It’s at this point that I’m tempted to open up the Blue Letter Bible app and see what David Guzik or Matthew Henry have to say about the passage in their respective commentaries. However, I’ve been challenged to not do this just yet, and instead to read the passage again, and again, and again. This is what we call meditation: allowing scripture to mull over, marinate, and sit on your mind and heart for a while. I believe if we let him, this is where the Holy Spirit does his best work of revealing himself to us. But it’s hard! We are fast-food people and taking time to let something download and sink in is not in our nature. As I read it over and over, I’ll pray a prayer along these lines:
“Lord, thank you for being with me as I read your Word. I ask that you show me something I cannot see, that I might know you more through this scripture. Amen.”
As I pray and meditate, I write down what the Holy Spirit shows me. And you know what? I don’t always get something. I also don’t always make time for this step. I don’t beat myself up if I don’t get some big revelation or if I’m unable to meditate like I want to. But Women of the Word author and The Gospel Coalition speaker Jen Wilkin said, “your quiet time should change you.” I believe this step is the most instrumental to getting everything out of my quiet time as possible; meditating on the Word and giving the Holy Spirit room to speak is what changes us from the inside out.
Once I’ve taken some time to really meditate and reflect, I will then read David Guzik or Matthew Henry’s commentary on the Blue Letter Bible app (there are dozens of useful commentaries to choose from online as well) to see what they said. These are usually very helpful to seeing the passage from a new perspective, gaining even more insight, and understanding the passage as a whole.
There are also certain questions I ask myself that I got from reading Timothy Keller’s book Prayer. Here are just a few to help focus the heart and engage the mind in the reading:
- Am I living in light of this? Am I taking this seriously?
- What difference does this make?
- What does this teach me about God and his character, his nature, his posture?
- What does this show me about my sin that I should confess and repent of?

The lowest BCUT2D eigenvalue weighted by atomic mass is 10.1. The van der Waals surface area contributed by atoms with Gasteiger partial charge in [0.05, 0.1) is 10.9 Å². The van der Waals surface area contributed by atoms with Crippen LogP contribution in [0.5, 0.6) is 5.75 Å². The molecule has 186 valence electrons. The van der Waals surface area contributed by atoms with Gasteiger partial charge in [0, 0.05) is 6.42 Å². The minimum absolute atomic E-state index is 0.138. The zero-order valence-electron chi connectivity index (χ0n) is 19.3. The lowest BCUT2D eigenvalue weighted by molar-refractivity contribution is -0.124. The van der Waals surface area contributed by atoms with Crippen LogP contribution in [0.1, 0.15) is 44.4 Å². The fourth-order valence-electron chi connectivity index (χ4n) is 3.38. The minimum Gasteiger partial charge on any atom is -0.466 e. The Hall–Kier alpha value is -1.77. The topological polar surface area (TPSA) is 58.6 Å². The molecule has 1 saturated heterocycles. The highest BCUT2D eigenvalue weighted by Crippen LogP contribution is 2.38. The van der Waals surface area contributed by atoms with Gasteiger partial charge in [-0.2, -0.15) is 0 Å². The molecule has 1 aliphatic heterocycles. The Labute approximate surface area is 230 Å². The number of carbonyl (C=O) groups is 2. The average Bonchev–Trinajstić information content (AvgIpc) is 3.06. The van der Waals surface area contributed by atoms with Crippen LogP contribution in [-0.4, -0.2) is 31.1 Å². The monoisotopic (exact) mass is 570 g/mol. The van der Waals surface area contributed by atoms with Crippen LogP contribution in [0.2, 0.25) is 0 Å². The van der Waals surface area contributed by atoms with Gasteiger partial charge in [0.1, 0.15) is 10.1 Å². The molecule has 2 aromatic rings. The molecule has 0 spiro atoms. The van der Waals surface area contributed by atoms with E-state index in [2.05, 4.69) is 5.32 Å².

Finally, I close my study in an extended time of prayer. It is at this point that I bring certain requests before God, or focus in on something I’ve been bothered about, or simply spend time in worship.
There are so many tried and true ways to studying scripture (like the SOAP Bible study, among others) that are just as good, if not better than my method. This is just the routine that I have personally developed, but it’s honestly ever-changing. I don’t always stick to it exactly; there are days where all I can get in is a quick verse and a superficial prayer. I don’t live in condemnation about that because it’s still God’s word, and “all scripture is given by inspiration of God, and is profitable for doctrine, for reproof, for correction, for instruction in righteousness.” 2 Timothy 3:16.
However, I believe that truly knowing God requires sacrificial time spent in His word. Charles Spurgeon said, “if you wish to know God, you must know His Word.” Spending considerable time reading, studying, and memorizing scripture is not an option in this Christian life. And not just scanning it over so we can check it off the to-do list, but serious, purposed, intentional studying of the scriptures is absolutely required if we wish to live a successful life.
Hebrews 11:6 says, “he who comes to God must believe that he is, and that he is a rewarder of those who diligently seek him.” Matthew 7:7-8 says, “ask, and it will be given to you; seek, and you will find; knock, and it will be opened to you. For everyone who asks receives, and he who seeks finds, and to him who knocks it will be opened.”
Do you want to know God more? Do you want to grow in your love for him and in your desire to know him? Purpose and decide to be a well-seasoned, well-watered student of his Word. Seek him diligently, and watch how sweetly you will find him.